It all starts with having a comprehensive construction plan for many individuals who have big dreams in business or living a good life in a comfortable home. Drawing up plans has always been a great way of expediting the construction process while ensuring a smooth installation.
As with most major building projects out there, this will take a lot of commitment. This shouldn’t be a surprise when construction projects cost time, money, and a good amount of energy from both service providers and the project owner. The national average of building a fairly-sized home would be around $303,515, with the typical range being around $159,394 – $478,068.
Since construction projects will usually cost a good sum of money, it’s only logical that homeowners think long and hard about what they want to do with their future home right before making any final decisions. Fortunately, the process of planning for your home and the factors involved with planning are often very methodical, especially if you’re working with professionals.
What Is Pre-Construction?
First and foremost, we have to discuss what pre-construction is. One of the first phases of planning is usually called pre-construction. This will involve drawing up a plan that will encompass the entire scope and the schedule of your project, especially for the construction team and the client utilizing the services.
There are a variety of factors that contractors will need to keep in mind right before a construction project. Pre-construction is a great way of effectively calculating factors like the scope, cost estimation, potential future issues that might arise, and the material needs for the job. Sometimes, this will also keep in mind potential hazards and the terrain in the area.
A professional contractor with good pre-construction services will give clients continuous updates that will help them get a bigger picture of how the project will unfold. A knowledgeable service provider will also educate the owner on the schedule and the projects’ requirements. Fortunately, there are general contracting services that can give timely updates to clients while keeping two-way communication with clients.
It’s important to note that pre-construction services will usually have a fee, which will depend on the factors that are in play. This includes the job, the terrain of the area, and much of the project’s scope. The pre-construction cost is usually separate from the cost of the actual construction cost. In most cases, if the client is not satisfied, or if the client doesn’t have the means of financing the project, then the client can terminate the professional relationship even before the project construction begins.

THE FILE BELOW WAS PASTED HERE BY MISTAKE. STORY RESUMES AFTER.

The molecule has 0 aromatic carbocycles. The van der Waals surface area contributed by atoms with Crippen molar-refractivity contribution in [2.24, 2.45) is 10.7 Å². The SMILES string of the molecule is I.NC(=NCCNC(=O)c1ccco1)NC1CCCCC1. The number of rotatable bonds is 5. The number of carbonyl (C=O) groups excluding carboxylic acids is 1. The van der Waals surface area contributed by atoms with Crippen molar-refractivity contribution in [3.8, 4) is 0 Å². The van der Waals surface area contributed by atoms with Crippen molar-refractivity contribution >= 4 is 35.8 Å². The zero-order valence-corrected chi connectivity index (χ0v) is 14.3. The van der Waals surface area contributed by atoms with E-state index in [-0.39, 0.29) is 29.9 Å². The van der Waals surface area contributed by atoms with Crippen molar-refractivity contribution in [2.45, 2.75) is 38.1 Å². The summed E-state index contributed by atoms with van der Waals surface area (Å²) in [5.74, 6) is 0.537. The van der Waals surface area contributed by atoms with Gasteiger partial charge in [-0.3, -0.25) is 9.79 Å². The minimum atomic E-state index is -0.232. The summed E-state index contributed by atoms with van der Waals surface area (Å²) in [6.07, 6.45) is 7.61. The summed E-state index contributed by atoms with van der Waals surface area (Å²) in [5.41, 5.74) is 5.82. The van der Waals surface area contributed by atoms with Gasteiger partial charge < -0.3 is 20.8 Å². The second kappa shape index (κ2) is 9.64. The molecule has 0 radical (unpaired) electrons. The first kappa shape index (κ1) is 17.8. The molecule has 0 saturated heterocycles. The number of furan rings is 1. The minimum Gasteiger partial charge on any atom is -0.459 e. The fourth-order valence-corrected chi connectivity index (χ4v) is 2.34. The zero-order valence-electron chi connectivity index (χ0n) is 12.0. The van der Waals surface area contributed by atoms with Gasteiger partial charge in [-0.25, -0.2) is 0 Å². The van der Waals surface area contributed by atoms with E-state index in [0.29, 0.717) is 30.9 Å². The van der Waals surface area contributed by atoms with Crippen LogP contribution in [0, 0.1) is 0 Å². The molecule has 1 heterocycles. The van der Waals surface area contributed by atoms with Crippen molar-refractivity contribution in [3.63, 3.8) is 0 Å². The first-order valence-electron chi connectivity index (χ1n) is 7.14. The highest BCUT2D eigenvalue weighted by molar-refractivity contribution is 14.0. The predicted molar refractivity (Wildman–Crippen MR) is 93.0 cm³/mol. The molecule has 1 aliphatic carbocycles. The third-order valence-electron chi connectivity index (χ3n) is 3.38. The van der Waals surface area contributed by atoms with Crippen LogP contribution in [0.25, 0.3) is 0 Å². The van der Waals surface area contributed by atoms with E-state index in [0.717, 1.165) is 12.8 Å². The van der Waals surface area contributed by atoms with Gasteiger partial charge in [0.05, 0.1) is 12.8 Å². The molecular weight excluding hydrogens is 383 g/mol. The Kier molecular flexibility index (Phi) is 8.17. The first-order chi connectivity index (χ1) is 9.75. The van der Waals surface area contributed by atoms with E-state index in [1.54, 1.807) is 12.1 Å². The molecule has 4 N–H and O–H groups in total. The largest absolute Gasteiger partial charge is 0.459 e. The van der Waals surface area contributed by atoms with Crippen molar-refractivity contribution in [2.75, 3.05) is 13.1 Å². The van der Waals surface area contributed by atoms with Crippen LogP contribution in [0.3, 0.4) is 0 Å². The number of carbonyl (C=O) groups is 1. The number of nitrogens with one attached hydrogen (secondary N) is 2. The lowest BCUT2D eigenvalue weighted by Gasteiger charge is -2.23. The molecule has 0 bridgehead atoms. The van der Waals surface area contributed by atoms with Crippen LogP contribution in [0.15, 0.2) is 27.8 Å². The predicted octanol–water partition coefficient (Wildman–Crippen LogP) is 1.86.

Although this might seem a bit harsh at first, this is a better choice than knowing that your client isn’t “satisfied” with the work’s quality or is confident of the service provider’s abilities to do their job. Sometimes, what might be good in theory doesn’t necessarily translate to being effective in practice.
Outlining The Process
Since the planning of any construction project will usually dictate the likelihood and the success of your project, clients and homeowners must be aware of the factors that come into play. Much of the construction project’s success is dependent on the materials used and how it is executed; therefore, we must understand these factors.
Most managers will think the project through, form a team based on the project’s needs, then create a strategy that will ensure that everything is constructed in a timely and professional manner. While these might seem like a daunting process, clients won’t really have to do much other than overseeing the work that’s being done.
Here are steps in sequential order that will help give you an understanding of the pre-construction process.
- Client Meeting – Firstly, the planning process should start with the client and contractor meeting to discuss the essential parts and the client’s wants. Having clear objectives and goals can help expedite the process.
- Initial Design – The initial design will usually be a digital representation of the design and layout.
- Engineering assessment – Plumbing, HVAC, and electricity are necessary to ensure that the new building will meet the client’s standards.
2. Budget estimation – Construction materials will need to be bought and budgets for the design and engineering aspects of the project.
3. Responsibility agreement – Lastly, both parties will need to be completely aware of each person’s roles in the installation process. Both parties will have to play a key role in the process, and a hierarchy of responsibilities will need to be formed.
Although it might seem a bit time-consuming to factor in almost everything of your project during the planning stage, it is an important process nonetheless. Ultimately, knowing is half the battle, and if there is no plan in place, this could seriously compromise the quality of the construction project. While there’s still no final decision that has been made, you can always sit back and think things through first.